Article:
As the soldiers debated, an officer walked up, and Sultan sensed an opening. He could speak a bit of German - he'd learned it in high school - and decided to give it a try.
     “Sir, you are an educated man,” Sultan said, addressing the officer. “What did you study?”
     Surprised that a Soviet soldier could speak German, the officer smiled and answered: “Law.”
     “Judges are supposed to show mercy,” Sultan said. “Don't kill us.” The officer laughed. He was wearing the Nazi swastika, but he was old-school Prussian. The men were his prisoners, his responsibility. Duty bound, he sent them to the back lines to be processed.

    Sultan's surrender formed a small part of the Red Army's colossal collapse. Already, a staggering three million Soviet troops had surrendered to the Germans. Demoralized by Stalin's reign of terror, Soviet soldiers were capitulating wholesale. Many supposed the Nazis couldn't be worse than the communists. Soviet minorities were especially unenthusiastic about the Russian cause. To them, the Soviet Union was nothing more than a more brutal version of the old Russian Empire. In the eighteenth and nineteenth centuries, Russia had expanded south and east. By the time the czar was deposed in 1917, almost half the country's population was made up of non-Russians.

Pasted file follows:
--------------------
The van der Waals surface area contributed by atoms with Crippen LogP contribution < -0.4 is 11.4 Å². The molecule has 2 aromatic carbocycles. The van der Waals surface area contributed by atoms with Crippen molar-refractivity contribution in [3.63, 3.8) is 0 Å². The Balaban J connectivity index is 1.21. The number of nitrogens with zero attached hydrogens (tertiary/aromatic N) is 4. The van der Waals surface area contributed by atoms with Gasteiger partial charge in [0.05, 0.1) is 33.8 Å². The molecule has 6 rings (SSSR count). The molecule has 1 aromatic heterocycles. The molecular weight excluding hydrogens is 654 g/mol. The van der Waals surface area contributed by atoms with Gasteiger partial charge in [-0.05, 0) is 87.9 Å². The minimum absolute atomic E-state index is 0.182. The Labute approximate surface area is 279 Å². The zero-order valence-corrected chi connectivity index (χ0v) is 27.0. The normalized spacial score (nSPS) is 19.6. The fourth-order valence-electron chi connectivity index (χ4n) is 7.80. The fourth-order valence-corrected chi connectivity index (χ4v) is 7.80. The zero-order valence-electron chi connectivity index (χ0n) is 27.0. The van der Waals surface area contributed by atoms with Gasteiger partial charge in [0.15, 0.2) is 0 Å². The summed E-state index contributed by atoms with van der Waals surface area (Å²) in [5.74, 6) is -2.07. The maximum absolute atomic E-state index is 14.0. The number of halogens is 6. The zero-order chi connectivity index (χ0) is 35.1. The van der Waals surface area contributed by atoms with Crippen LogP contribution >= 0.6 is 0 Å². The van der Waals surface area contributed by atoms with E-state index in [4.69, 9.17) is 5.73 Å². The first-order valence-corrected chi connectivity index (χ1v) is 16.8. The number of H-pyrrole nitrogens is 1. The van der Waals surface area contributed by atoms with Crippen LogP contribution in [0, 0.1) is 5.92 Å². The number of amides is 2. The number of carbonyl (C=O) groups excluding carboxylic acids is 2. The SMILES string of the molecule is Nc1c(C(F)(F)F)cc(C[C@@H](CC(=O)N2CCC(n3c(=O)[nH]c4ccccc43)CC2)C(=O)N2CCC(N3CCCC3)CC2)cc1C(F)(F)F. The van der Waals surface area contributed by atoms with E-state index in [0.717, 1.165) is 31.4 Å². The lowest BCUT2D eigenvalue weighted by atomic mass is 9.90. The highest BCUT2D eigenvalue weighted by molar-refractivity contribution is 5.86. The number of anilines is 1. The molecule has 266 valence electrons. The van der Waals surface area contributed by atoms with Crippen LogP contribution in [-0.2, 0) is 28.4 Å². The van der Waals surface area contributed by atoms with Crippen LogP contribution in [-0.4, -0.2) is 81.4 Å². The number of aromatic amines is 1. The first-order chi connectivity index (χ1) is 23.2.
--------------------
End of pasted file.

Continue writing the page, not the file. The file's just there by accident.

The Soviet Union inherited from the czar two large regions where Russians were in the minority: Central Asia and the Caucasus. The former is made up of present-day Kazakhstan, Kyrgyzstan, Tajikistan, Turkmenistan, and Uzbekistan. Back then the region was simply known as Turkestan, a Muslim part of the world whose various peoples spoke Turkic dialects. It encompassed nomadic peoples and great cities like Samarkand and Tashkent. Located far from the fighting, the region held little appeal for the Nazis.
     The Caucasus lay closer to Nazi interests. It was the mythic home of the Caucasian people, important in Nazi lore, and a region of impenetrable hills and mysterious legends. Noah, it was supposed, landed here after the Flood. The Greeks saw it as one of the pillars of the world, its mountains holding up the sky and marking the edg...

  • Reviews
    “Intriguing . . . a tirelessly researched investigation”—Kirkus Reviews

    “I thought I knew something about blowback. But Ian Johnson has unearthed an extraordinary episode of disastrous American judgment that begins well over half a century ago, whose full consequences we've not yet seen. It's a chilling piece of history few people know, and he tells the story with a novelist's skill.” —Adam Hochschild, author of King Leopold's Ghost

    “Ian Johnson is more than a brilliant journalist and tireless researcher; he is a writer of the first rank. His story of an extraordinary Muslim community in Germany is instructive, enlightening, and beautifully done.”—Ian Buruma, author of Murder in Amsterdam: The Death of Theo Van Gogh and the Limits of Tolerance

    “Johnson's literary sensibility gives life to this amazing period, with a cast of characters ranging from exiled Uzbeks to suave CIA agents with a taste for nudist camps. Along the way, he shows how the battle against Communism unwittingly contributed to the development of today's terrorist organizations.”—Peter Hessler, author of Oracle Bones